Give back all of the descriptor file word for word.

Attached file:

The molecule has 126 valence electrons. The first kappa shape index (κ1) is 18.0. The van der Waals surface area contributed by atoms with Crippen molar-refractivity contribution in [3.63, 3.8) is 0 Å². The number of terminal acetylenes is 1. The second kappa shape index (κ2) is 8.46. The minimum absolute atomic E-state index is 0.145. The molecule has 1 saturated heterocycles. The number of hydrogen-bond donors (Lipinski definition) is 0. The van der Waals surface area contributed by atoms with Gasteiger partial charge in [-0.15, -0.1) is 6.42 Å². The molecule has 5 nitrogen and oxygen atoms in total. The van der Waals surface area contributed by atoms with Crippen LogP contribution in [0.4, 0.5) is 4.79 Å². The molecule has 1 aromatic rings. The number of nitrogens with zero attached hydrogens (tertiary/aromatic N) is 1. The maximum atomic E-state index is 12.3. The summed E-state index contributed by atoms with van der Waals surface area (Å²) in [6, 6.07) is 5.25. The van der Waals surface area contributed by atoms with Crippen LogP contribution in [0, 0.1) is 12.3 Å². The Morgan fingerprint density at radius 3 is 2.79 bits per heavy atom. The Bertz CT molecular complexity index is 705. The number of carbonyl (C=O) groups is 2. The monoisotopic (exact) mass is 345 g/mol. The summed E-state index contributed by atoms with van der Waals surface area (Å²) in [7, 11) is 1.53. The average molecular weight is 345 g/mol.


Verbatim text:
The molecule has 126 valence electrons. The first kappa shape index (κ1) is 18.0. The van der Waals surface area contributed by atoms with Crippen molar-refractivity contribution in [3.63, 3.8) is 0 Å². The number of terminal acetylenes is 1. The second kappa shape index (κ2) is 8.46. The minimum absolute atomic E-state index is 0.145. The molecule has 1 saturated heterocycles. The number of hydrogen-bond donors (Lipinski definition) is 0. The van der Waals surface area contributed by atoms with Gasteiger partial charge in [-0.15, -0.1) is 6.42 Å². The molecule has 5 nitrogen and oxygen atoms in total. The van der Waals surface area contributed by atoms with Crippen LogP contribution in [0.4, 0.5) is 4.79 Å². The molecule has 1 aromatic rings. The number of nitrogens with zero attached hydrogens (tertiary/aromatic N) is 1. The maximum atomic E-state index is 12.3. The summed E-state index contributed by atoms with van der Waals surface area (Å²) in [6, 6.07) is 5.25. The van der Waals surface area contributed by atoms with Crippen LogP contribution in [0, 0.1) is 12.3 Å². The Morgan fingerprint density at radius 3 is 2.79 bits per heavy atom. The Bertz CT molecular complexity index is 705. The number of carbonyl (C=O) groups is 2. The monoisotopic (exact) mass is 345 g/mol. The summed E-state index contributed by atoms with van der Waals surface area (Å²) in [7, 11) is 1.53. The average molecular weight is 345 g/mol.